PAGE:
We then moved to the lawns were people were slowly trickling in, for the sound and light show. Chairs were arranged in a semi-circle in the center of the corridor, giving the audience a complete view of the prison complex. We moved to the first row, and took seats in the centre.Dipa listened to the sound of children squealing, and chiding parents asking them to sit down.

Soon, the show began. 

Video Courtesy: You Tube

As the sounds (and lights) moved around the jail complex, we were transported to another world. This show was ideal for Dipa to visualize how things had been at the Cellular Jail during the freedom struggle. The audience who were laughing and talking had grown silent, as they heard the sounding of guns and the slogans raised by the freedom fighters when they were beaten ruthlessly. We remained seated in our chairs even as the crowd trickled out...the song sung by our freedom fighters "Naa Sahenge Atyachaar" still echoing in our ears!

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Saturday, July 14, 2012

A treasure trove waiting to be explored!

Tiruparkadal has been closely linked with Aalayam Kanden for a long time now. When I visited the Prasanna Venkatesaperumal Temple at Tiruparkadal recently, the Bhattar Mr.Vengatrangan wanted me to visit the Karapuranathar temple nearby. I was aware that the temple was a Devara Vaippu Thalam and jumped at the opportunity to visit.

Vengat further explained that the temple had very little patronage and had not been opened regularly ever  since the Gurukkal who had been performing prayers there had passed on. However, he said, a family had been brought to the village recently for this purpose and that we could actually visit and worship at the temple.

The temple as expected was deserted. The three tiered gopuram lead into what used to be a temple tank many years ago, now just an expanse of sand. This temple is one of the five Shivalayas of Tiruparkadal. Appar (Saint Thirunavukkarasar) has mentioned this temple as Karapuram in his Kaapu Thiruthandagam. (Tamil verse here)

The main deity of the temple "Karapuram Udaya Nayanar" sits inside a very humble sanctum sanctorum, only a piece of white cloth adorning him.

The archagar Mr. Sairam showed us a tunnel right in front of the main shrine. This is said to lead upto the Margabandheeswarar Temple at Virinjipuram near Vellore. During the muslim invasion, this tunnel is said to have been an escape route between temples to move idols and valuables. The priest also said that snakes still come out of the tunnel and when he opens the temple in the morning, they are often found on the shivalingam, but slither away without disturbing anyone.

The entrance to the tunnel

The Goddess Abhithagujambal is seen in a seperate shrine. And she, just like her lord, is clad in simple clothing and jewellery, with not even a lamp lit in front of her, waiting for devotees to bestow her grace.

Goddess Abhithagujambal
The archagar Mr. Sairam, showed us a yellowing piece of paper, the remains of an invitation printed in the year 1926 for the Laksha Deepam Festival. This document is probably the only piece of information available in readable form about the temple. The complete information from the invitation can be found here.

The invitation speaks about the temple existing in what was then called "Avani Narayana Chaturvedi Mangalam" or "Karapuram". The temple is said to have been patronized by the Chola King Madurai Konda Koparakesari Varman,(985 CE), Parthivendra pallava (967 CE), Velaar    Bhuti Vikramakesari (10th Century CE) and Karimangalamudaiyaar - this refers to a king of the present day Dharmapuri in Salem District. I am not sure who it is.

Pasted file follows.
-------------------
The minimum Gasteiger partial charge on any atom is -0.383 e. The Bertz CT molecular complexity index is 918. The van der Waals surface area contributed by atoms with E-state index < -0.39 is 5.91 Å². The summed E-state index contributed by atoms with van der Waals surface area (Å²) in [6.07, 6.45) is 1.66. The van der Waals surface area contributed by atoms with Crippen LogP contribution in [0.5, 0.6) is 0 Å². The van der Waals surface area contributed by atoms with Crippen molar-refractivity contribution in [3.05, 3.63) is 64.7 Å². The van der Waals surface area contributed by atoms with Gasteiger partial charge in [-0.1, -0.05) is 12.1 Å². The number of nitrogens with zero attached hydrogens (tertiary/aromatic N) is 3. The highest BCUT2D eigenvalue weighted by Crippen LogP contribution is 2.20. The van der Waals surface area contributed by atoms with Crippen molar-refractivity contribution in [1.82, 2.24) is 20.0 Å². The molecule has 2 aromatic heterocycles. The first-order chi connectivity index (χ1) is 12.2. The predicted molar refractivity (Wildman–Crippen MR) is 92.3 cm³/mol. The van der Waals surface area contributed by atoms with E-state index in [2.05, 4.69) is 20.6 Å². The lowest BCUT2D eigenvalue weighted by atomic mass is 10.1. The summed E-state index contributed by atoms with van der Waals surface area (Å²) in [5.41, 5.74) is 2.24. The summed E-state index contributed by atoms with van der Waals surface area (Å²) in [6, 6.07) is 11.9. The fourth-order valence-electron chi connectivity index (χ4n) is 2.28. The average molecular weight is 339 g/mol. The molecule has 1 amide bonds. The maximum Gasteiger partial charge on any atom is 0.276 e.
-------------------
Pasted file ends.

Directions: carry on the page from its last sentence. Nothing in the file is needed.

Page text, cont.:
Is this the only evidence available? Definitely not.Practically every wall in the temple is filled with inscriptions, sadly covered with wall putty. Rows and rows of inscriptions waiting to be transcribed.

I just shot pictures of a few walls as a sample. Some of them are faint, while others are quite prominent and could be read well if the wall putty is removed.

Yet another wall....yet another tale!

And more!

Even the external walls of the temple have a tale to tell!

The temple is a typical example of the construction style of over 1000 years ago where a covered platform goes around the sanctum sanctorium. This raised platform is called "Thiru Nadai Maaligai".

Interesting idols can be seen as Goshta Devathas.
Sanhata Vinayaka
Lord Muruga with his consorts
The Lord Muruga here has been sung by Saint Arunagirinathar. The hymn that he sang at Karapuram can be accessed here.
We are now near the Durga idol and stop by to witness something peculiar. Here is an idol of Jyestha Devi alias Mhoodevi.
She is seen here with her son,the Bull headed Manthi and daughter. The story of Manthi is interesting.Ravana wanted to have an immortal son. In order to facilitate that, he captured seven planets, and asked them all to stay in the 11th place, so that his son would be born immortal. However, Saniswara, taking the advice of Guru Sukracharya created Mandhi from his sweat and body secretions outside the 11th plce, and it is Mandhi who is said to have been the cause for Indrajit's death.

Mandhi is normally found with Jyestha Devi. Worship of Jyestha Devi was popular upto the 10th Century. It is believed that women worshipped her every day and offered food to her before eating themselves, in order to make sure that poverty and famine did not affect their lives at any time.

The priest mentioned that still a few women from the village came everyday to worship Jyestha Devi.  They light lamps in front of her and perform archana to Karapureeshwarar to ensure prosperity and harmony in their households. Visitors from other places also come back to worship Jyestha Devi once they know of her presence in this temple.

The Bhairava found in this temple is also unique. He is seen without his Vahana - The Dog. Clearly this temple needs attention. With proper transcription of the various inscriptions as well as maintenance and upkeep of the temple with enough flow of devotees, this is indeed a treasure trove that needs exhibition and patronage!

At the time this article comes to you, I heard that the archaka family has left the village due to lack of patronage and the trustees are on the lookout for another priest!

Contact Information:
R.Shanmuga Mudaliar - Trustee - 99763 60865
R.Vengatrangan - Bhattar, Sri Prasanna Venkatesa Perumal Temple - 94868 77896/ 84284 80210

Temple Timings:
10 am to 12 pm, 5 pm to 7 pm. The temple could be opened on request if intimated via phone.

Directions to the temple:

Kaveripakkam is on the Chennai Bangalore Highway. Turn left at Kaveripakkam junction if travelling from Chennai and drive down about 3-4 kms. There are enough signposts at the junction and along the lane to Tiruparkadal. At Tiruparkadal, the temple is walking distance from the twin temples of Prasanna Venkatesa Perumal and Ranganathar.